Electric-vehicle charging center fuels enthusiasm at renovated RR depot
Published 6:53 am, Tuesday, April 2, 2013
Under the rays of an early-spring sun, town and state officials gathered Monday at the Saugatuck Metro-North Railroad Station for a "ribbon-cutting" ceremony to hail the opening of the first solar-powered electric-vehicle charging center on the New Haven line.
The new 27-kilowatt solar array on the roof of the depot's renovated eastbound stationhouse generate power for four EV charging stations, the stationhouse and the eastbound platform lights. Daily charging sessions cost $5 for a vehicle.
"This is a historic day not only for Westport, but for the state," First Selectman Gordon Joseloff told a crowd of several dozen. "We are inaugurating not just a renovated stationhouse, but a new era of alternative energy."
The Stratford business, Encon, installed the solar array last fall. ECI Energy, which has the same owners as Encon, will run and maintain the solar-panel installation and cover its costs. ECI will bill the town for the electricity the solar panels produce, a rate expected to cost 30 percent less than if the town bought that power from a standard power company. No town funds were used for the solar project.
The solar-charging hub is one of the most ambitious alternative-energy projects in Westport's history. It was conceived about three years ago by Building Official Steve Smith, architect Rick Hoag, architect John Rountree and Leo Cirino, president of the Westport Electric Car Club.
"I feel very fortunate that it finally came to fruition, and it's hopefully a model for the rest of the state," Smith said.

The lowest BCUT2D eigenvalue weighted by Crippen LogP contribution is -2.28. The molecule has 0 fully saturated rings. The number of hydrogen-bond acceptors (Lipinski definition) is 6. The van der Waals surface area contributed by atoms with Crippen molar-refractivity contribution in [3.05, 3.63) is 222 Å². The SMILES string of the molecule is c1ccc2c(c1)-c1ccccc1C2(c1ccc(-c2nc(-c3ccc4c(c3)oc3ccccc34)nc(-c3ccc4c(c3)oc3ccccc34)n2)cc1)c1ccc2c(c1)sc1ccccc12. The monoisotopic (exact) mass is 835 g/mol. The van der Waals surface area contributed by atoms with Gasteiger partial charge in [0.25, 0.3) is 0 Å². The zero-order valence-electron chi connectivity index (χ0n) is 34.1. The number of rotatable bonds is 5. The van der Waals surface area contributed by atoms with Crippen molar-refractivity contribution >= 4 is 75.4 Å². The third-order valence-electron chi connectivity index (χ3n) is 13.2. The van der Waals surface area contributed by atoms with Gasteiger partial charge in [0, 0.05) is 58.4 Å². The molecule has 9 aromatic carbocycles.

The station's eastbound terminal dates to the mid-19th century, when rail service was extended to Westport. In addition to the installation of the solar array, the building has undergone an extensive interior renovation during the last year. An Avis rental-car branch is the sole tenant, but it will soon be joined by a new coffee bar, Steam. The coffee bar is scheduled to open in the waiting room between April 30 and May 15, according to Deputy Police Chief Foti Koskinas, who is also the town's director of railroad operations.
While the depot's solar hub accommodates four electric vehicles, it could eventually expand to 20 charging stations. State Rep. Jonathan Steinberg, D-Westport, a member of the General Assembly's Energy and Technology Committee, said the complex could be well-suited to providing EV services.
"Projects like our solar hub here portend an area of creative thinking, which will make us much more competitive," he said. "I've got this crazy idea we could have electric zip cars here that people could pick up when they got off the train, zip around town and get back to the train station in time to take their train home.
Gov. Dannel P. Malloy, who joined local officials at the ceremony, said he considers the new charging complex as an exemplar for environmentally sustainable and cost-effective energy initiatives elsewhere in the state.
"We have some of the most expensive electricity costs in the nation," he said. "Ultimately, what we have to do in Connecticut is have cleaner, cheaper and more reliable energy and, by building this system, you are also contributing to that overall effort of cleaner, cheaper, more reliable energy sources that will allow our state to be competitive with other states as well."
During the last two years, several other electric-vehicle charging facilities also have switched on in Westport. In July 2011, the town's first EV charging center opened at a commercial building at 495 Post Road East. A month later, the town's first public charging station debuted in a Saugatuck station parking lot next to Luciano Park.
"It's an example of the public sector and the private sector working together," he said. "Breakdown may be occurring in other places, particularly Washington, but we are getting stuff done here in Connecticut that makes a very big difference."
Several local electric-vehicle owners said they are also pleased with the opening of the charging station.
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